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The State | COLUMN ONE

Patients Without Borders

Amid rising health costs, illegal immigrants in San Diego-area hospitals are being transferred back to Mexico for treatment.

November 05, 2003|Lisa Richardson | Times Staff Writer

Jose Lopez stole across the U.S. border with dreams of prosperity and a craving for adventure -- but his grand plans didn't last long.

On his second day as a fieldworker, a car wreck left him lying in a Brawley roadway with his right leg shattered. Lopez, 19, was taken to Scripps Memorial Hospital in La Jolla, where surgeons put a rod in his leg and wired his broken jaw shut.

As Lopez recuperated at the hospital, his bill mounted by the day, and Scripps had no choice but to absorb the cost. Lopez had no money, San Diego has no public hospital to take indigent patients, and federal rules bar hospitals from releasing patients prematurely.

A novel company came to the rescue.

Nextcare, a 2-year-old firm founded by an employee in the Scripps chain, arranged to take Lopez to a Tijuana hospital dedicated, in large part, to treating indigent Mexican patients brought home from U.S. hospitals.

And after two weeks in Tijuana, Lopez was back where he started, at his mother's one-room house in Sinaloa, 900 miles to the southeast, showing her his scars and speaking through clenched teeth.

Lopez's journey offers a glimpse into the pros and cons of a business that many in the hospital industry expect to flourish as health costs rise.

Nextcare, believed to be the first firm of its kind, so far has contracted with five U.S. hospitals to return about 50 uninsured illegal immigrant patients to Mexico.

The American hospitals pay the company to arrange transportation and treatment south of the border -- usually at Nextcare's Tijuana facility, Hospital Ingles. Patients must consent in writing to the transfers.

It's a bargain to hospitals on the California side of the border -- and perhaps beyond. The average stay in a California hospital costs $1,737 a day, but Nextcare's costs can be as low as $450 daily, the company said.

The tab for treating illegal immigrants is staggering in some areas. It was estimated at $200 million last year by U.S. hospitals near the Mexican border, according to a study of facilities in California, Arizona, New Mexico and Texas.

A study of the costs at Los Angeles County public hospitals and clinics put the total at roughly $340 million annually.

Sending such patients back to Mexico "is a responsible and inventive way of dealing with a shortage of beds for indigent patients," said Jim Lott, executive vice president of the Hospital Assn. of Southern California. "When you talk about our border states and counties like San Diego, they're tired of waiting for the federal government to deal with this problem."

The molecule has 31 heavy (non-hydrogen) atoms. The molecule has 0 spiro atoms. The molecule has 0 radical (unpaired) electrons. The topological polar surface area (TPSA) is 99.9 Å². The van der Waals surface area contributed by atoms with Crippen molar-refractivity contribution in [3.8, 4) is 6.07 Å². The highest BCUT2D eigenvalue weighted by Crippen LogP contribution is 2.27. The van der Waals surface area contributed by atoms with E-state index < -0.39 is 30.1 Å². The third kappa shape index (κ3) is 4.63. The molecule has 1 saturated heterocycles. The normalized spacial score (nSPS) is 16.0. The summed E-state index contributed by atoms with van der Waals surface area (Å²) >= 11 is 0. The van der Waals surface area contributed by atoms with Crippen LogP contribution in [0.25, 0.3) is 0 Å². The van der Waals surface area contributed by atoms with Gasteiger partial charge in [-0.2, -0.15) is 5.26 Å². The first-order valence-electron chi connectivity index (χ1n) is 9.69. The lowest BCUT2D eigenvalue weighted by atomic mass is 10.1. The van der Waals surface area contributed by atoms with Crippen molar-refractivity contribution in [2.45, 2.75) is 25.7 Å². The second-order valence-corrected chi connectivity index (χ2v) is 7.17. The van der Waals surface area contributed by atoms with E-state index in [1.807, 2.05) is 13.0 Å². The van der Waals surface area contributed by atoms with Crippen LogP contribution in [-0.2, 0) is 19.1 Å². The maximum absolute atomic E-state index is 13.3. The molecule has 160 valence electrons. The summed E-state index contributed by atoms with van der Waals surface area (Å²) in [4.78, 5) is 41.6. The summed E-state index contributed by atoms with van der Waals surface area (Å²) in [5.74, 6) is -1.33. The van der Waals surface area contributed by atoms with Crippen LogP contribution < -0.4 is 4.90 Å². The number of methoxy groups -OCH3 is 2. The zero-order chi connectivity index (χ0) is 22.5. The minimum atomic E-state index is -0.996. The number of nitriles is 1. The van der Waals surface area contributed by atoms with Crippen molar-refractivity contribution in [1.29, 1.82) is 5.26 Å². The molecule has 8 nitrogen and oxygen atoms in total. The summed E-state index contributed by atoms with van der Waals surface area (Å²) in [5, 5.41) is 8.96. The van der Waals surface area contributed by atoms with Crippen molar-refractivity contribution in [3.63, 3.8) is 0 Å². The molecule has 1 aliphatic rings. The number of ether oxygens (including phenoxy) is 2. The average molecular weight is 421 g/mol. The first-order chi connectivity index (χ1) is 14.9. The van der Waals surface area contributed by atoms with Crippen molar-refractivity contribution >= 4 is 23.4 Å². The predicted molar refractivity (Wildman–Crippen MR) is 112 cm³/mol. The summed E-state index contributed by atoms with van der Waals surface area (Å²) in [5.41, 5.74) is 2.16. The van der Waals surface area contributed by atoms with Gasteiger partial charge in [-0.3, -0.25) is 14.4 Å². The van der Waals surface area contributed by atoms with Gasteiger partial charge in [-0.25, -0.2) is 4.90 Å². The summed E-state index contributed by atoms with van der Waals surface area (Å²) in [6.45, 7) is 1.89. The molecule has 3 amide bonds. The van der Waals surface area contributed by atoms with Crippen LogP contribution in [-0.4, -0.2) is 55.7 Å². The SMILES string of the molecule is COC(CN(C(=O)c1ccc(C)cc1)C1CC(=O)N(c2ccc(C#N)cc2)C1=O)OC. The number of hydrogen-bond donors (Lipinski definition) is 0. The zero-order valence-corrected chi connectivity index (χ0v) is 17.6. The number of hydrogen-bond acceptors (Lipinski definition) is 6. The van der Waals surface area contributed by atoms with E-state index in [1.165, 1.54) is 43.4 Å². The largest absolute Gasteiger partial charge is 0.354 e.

At the same time, the transfers are raising concern among some U.S. physicians and immigrant advocates about whether the patients receive adequate care and whether the transfers amount to de facto deportations.

"I wonder whether or not people who are being transferred are misconstruing the voluntary nature and fearing other consequences," said Cecilia Munoz of the National Council of La Raza, an immigrants' rights group.

Dr. Rosemarie Johnson, a San Diego physician and member of the U.S.-Mexico Border Health Commission, said the quality of hospitals in Tijuana is highly variable and most have outdated equipment by U.S. standards.

"There are a huge number of them and they range from a cottage, like a beach cottage that people claim is a hospital and have a couple of beds, to state-of-the-art places that I have visited and are up to standards," Johnson said.

"Would I send my family there? No, not without knowing a whole lot about the quality of care."

George Ochoa, co-founder of Nextcare, says patients receive care in Mexico that is comparable to or even better than what they would get in the U.S. The company also stresses that the transfers are voluntary, the result of an unpressured discussion between Nextcare officials and the patient.

Although hospitals are prohibited from asking about patients' citizenship status when they arrive for treatment, Ochoa said the information often comes out in other ways -- for example, when staff members look into patients' eligibility for government insurance programs.

"We ... say, 'Let us take you out of this very expensive hospital and take you to our facility in Tijuana,' " he said. " 'The level of care you're going to receive is the same, maybe even better. You'll have a physician and nurses you understand. The food is something you're comfortable with. The TV is Mexican. You can call your home and have your family come and visit you.' "

Lopez agreed to be moved mainly because he was hungry.

He'd eaten little before the accident, waiting for a payday that never came. Then his jaw was wired shut and he was reduced to imbibing liquids and oatmeal. He longed for a good meal.

In June, Ochoa's founding partner in Nextcare, Bob Barraza, a retired businessman, visited Lopez's room at Scripps. Barraza offered to return him to a familiar diet, language and surroundings, without compromising his medical care.

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